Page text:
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From the Country Standard Time Archives

Dierks Bentley shows his talent, but not his best side

House of Blues, West Hollywood, Cal. Jan. 30, 2004

By Dan MacIntosh

WEST HOLLYWOOD, CA - Dierks Bentley is country music's shaggy-haired new heartthrob, with a distinct talent for writing memorable songs. But since this crowd's pump was primed for his radio hit, "What Was I Thinkin'," many of his other equally worthy compositions - like "Whiskey Tears" and "I Bought the Shoes" - largely fell by the wayside of un-attentive ears.

His self-titled album is evidence that he's one of country's brightest new stars, but this occasion was clearly not an event that showcased his best side.

Sure, upbeat numbers like "Bartenders, Etc..." and "How Am I Doin'," made brief impressions upon this particularly restless crowd, but it was his covers of Waylon Jennings' ("Lonesome, On'ry and Mean"), and a Hank Williams Sr. medley that received the loudest applause.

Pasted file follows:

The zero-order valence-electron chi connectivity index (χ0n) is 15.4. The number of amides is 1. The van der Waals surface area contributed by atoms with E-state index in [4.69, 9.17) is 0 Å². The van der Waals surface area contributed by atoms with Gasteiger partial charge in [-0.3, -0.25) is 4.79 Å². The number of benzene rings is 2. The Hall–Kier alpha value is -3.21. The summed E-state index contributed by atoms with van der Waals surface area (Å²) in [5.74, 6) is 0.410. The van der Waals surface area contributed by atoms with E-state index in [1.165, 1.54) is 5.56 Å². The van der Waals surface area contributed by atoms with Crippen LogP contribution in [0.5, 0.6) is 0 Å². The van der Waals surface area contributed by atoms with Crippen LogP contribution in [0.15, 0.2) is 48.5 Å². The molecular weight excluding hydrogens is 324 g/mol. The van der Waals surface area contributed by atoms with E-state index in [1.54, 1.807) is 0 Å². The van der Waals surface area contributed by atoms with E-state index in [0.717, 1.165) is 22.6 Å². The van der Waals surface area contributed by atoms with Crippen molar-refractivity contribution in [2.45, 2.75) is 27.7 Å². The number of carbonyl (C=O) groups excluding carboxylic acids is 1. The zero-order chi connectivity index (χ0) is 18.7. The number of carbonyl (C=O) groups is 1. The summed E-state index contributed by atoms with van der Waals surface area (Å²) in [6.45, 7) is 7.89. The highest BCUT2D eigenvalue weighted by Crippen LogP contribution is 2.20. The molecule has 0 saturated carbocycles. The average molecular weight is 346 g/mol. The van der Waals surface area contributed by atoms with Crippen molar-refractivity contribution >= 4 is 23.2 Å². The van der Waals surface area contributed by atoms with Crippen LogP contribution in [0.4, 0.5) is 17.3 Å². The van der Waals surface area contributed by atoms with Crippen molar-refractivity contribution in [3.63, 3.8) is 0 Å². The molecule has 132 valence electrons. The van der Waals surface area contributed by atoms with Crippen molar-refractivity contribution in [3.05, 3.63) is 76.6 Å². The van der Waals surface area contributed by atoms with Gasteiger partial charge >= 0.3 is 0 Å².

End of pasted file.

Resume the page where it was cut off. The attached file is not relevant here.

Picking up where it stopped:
Bentley's cover of Buddy and Julie Miller's "My Love Will Follow You" deserved a whole lot more love than it received, and "Wish It Would Break" was just one example of his repertoire's many smartly written country songs.

Bentley was backed by a band that included guitar, bass, drums and especially prominent pedal steel guitar - but no fiddle. Nevertheless, Bentley's honky tonk experience was readily apparent, and he certainly knows his way around a good country song.

Maybe it was a bad sound mix, but his voice somehow lacked some of the resonance found on his recent Capitol recording. Of course, he might just have been singing in a higher register, due to the excitement of his first Sunset Strip club appearance. Whatever the case, his singing didn't exactly wow the listener.

It would have been entertaining to hear more of the stories behind this performer's highly personalized songs, but this largely female crowd was just not ready to accept Bentley on his own terms tonight. Man, what were they thinkin'?